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Count shows homelessness down but number of people living on streets rose by 62.5%



TOPEKA, Kan. – Homelessness is down in Topeka, but the number of people living on the streets is up significantly, having risen in one year by 62.5%, according to an annual count of the city’s homeless population taken in January.

City officials say the number of people on the street likely rose because of restrictions imposed in homeless shelters in an effort to slow the spread of COVID-19.

Snow covered the ground and morning wind chills were in the mid-teens on Jan. 27, the day the city conducted this year’s annual point-in-time count.

Its results show that the city’s number of homeless people dropped to 298 this year from 401 last year, according to a news release issued Thursday by Molly Hadfield, media relations coordinator for Topeka’s city government.

The city’s homeless population was 441 in 2019, according to the count.

This year’s results indicate the number of people living on the streets rose to 105 from 65 last year, Hadfield said. That amounts to a rise of 62.5%.

Meanwhile, she said, the number of people living at homeless shelters dropped to 155 this year from 254 last year.

The number of people in transitional shelters decreased to 38 this year from 82 last year.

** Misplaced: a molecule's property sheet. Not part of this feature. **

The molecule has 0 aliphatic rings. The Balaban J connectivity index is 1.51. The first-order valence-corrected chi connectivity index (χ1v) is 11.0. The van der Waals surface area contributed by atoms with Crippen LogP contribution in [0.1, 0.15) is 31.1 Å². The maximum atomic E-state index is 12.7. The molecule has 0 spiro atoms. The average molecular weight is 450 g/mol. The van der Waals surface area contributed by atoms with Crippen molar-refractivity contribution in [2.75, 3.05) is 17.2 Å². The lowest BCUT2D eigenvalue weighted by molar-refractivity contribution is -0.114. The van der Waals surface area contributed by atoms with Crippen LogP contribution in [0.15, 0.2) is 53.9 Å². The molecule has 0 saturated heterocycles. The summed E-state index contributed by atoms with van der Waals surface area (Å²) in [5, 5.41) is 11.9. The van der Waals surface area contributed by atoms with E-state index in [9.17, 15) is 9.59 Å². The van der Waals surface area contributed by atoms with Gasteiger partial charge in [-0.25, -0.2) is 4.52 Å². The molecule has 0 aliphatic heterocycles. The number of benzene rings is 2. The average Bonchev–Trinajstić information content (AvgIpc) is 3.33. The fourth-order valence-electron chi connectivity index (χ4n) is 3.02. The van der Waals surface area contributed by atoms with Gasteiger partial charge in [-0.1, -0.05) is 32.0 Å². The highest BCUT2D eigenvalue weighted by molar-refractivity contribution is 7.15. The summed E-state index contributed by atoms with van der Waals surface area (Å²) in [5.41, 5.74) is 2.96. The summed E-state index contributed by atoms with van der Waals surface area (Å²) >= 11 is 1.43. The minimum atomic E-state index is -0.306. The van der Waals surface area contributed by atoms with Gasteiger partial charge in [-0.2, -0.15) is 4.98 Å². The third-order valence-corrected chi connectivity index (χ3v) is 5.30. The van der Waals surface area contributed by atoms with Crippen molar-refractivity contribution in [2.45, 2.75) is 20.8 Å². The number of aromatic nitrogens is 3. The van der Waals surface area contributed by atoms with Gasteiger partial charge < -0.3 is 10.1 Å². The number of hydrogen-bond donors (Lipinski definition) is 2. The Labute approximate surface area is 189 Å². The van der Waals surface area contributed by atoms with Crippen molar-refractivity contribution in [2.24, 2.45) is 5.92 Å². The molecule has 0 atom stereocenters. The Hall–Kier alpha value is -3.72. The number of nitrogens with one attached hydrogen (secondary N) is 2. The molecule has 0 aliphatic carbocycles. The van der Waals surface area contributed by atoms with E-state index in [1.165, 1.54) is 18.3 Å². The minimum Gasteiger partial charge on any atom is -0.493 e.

The 298 people experiencing homelessness this year in Topeka include 123 households, Hadfield said.

Topeka’s homeless population includes 214 male and 84 female residents, she said.

Hadfield said 270 of this community’s homeless residents are 18 or older while 28 are under 18.

Sixteen of this community’s homeless people are military veterans, she said.

The federal government requires communities — in order to receive funding for homelessness-related programs — to complete an annual point-in-time count of homeless residents.

The count provides the data needed to understand the number and characteristics of people experiencing homelessness in the community.

Officials seek to arrange for the surveys involved to be filled out by people who are unsheltered, in emergency shelters or in transitional housing.

Corrie Wright, the city’s division director of housing services, was quoted in Thursday’s news release as expressing thanks to the 35 people who helped carry out this year’s count.

”During this pandemic, it is important to continue with the homeless count to ensure we are putting our resources in initiatives that help the most vulnerable,” Wright said.

She said the information gathered will help the city government to understand the face of homelessness within the community; make sure services are meeting the needs of homeless people; raise public awareness about the issues surrounding homelessness; and measure community progress towards preventing and ending homelessness.